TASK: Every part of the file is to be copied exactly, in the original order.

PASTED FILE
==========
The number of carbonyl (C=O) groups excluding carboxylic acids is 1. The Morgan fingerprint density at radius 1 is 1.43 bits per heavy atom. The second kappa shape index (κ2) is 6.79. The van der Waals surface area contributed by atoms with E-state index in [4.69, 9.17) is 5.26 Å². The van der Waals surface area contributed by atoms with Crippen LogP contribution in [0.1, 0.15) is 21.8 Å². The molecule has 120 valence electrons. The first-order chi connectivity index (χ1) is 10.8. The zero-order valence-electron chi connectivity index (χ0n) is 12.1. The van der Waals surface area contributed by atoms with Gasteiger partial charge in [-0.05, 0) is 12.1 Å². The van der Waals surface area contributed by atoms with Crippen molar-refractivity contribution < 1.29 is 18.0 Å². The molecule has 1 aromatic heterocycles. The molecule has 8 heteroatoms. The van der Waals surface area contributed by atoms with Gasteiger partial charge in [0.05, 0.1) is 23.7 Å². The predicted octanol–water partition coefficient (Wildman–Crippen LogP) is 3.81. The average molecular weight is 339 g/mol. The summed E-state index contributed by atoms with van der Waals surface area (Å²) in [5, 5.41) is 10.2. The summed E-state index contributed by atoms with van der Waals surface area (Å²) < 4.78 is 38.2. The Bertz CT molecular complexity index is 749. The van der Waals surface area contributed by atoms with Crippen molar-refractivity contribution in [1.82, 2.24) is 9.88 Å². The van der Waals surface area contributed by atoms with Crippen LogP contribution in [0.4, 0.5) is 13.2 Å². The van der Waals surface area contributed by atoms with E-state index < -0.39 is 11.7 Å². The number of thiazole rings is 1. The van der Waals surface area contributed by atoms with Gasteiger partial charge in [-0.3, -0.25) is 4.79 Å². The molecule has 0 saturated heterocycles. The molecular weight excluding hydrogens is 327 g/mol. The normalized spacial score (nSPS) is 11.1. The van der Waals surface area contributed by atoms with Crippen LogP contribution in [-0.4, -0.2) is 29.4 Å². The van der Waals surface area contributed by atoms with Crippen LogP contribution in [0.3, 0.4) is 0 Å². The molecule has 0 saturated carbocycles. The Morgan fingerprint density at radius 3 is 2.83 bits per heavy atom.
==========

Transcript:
The number of carbonyl (C=O) groups excluding carboxylic acids is 1. The Morgan fingerprint density at radius 1 is 1.43 bits per heavy atom. The second kappa shape index (κ2) is 6.79. The van der Waals surface area contributed by atoms with E-state index in [4.69, 9.17) is 5.26 Å². The van der Waals surface area contributed by atoms with Crippen LogP contribution in [0.1, 0.15) is 21.8 Å². The molecule has 120 valence electrons. The first-order chi connectivity index (χ1) is 10.8. The zero-order valence-electron chi connectivity index (χ0n) is 12.1. The van der Waals surface area contributed by atoms with Gasteiger partial charge in [-0.05, 0) is 12.1 Å². The van der Waals surface area contributed by atoms with Crippen molar-refractivity contribution < 1.29 is 18.0 Å². The molecule has 1 aromatic heterocycles. The molecule has 8 heteroatoms. The van der Waals surface area contributed by atoms with Gasteiger partial charge in [0.05, 0.1) is 23.7 Å². The predicted octanol–water partition coefficient (Wildman–Crippen LogP) is 3.81. The average molecular weight is 339 g/mol. The summed E-state index contributed by atoms with van der Waals surface area (Å²) in [5, 5.41) is 10.2. The summed E-state index contributed by atoms with van der Waals surface area (Å²) < 4.78 is 38.2. The Bertz CT molecular complexity index is 749. The van der Waals surface area contributed by atoms with Crippen molar-refractivity contribution in [1.82, 2.24) is 9.88 Å². The van der Waals surface area contributed by atoms with Crippen LogP contribution in [0.4, 0.5) is 13.2 Å². The van der Waals surface area contributed by atoms with E-state index < -0.39 is 11.7 Å². The number of thiazole rings is 1. The van der Waals surface area contributed by atoms with Gasteiger partial charge in [-0.3, -0.25) is 4.79 Å². The molecule has 0 saturated heterocycles. The molecular weight excluding hydrogens is 327 g/mol. The normalized spacial score (nSPS) is 11.1. The van der Waals surface area contributed by atoms with Crippen LogP contribution in [-0.4, -0.2) is 29.4 Å². The van der Waals surface area contributed by atoms with Crippen LogP contribution in [0.3, 0.4) is 0 Å². The molecule has 0 saturated carbocycles. The Morgan fingerprint density at radius 3 is 2.83 bits per heavy atom.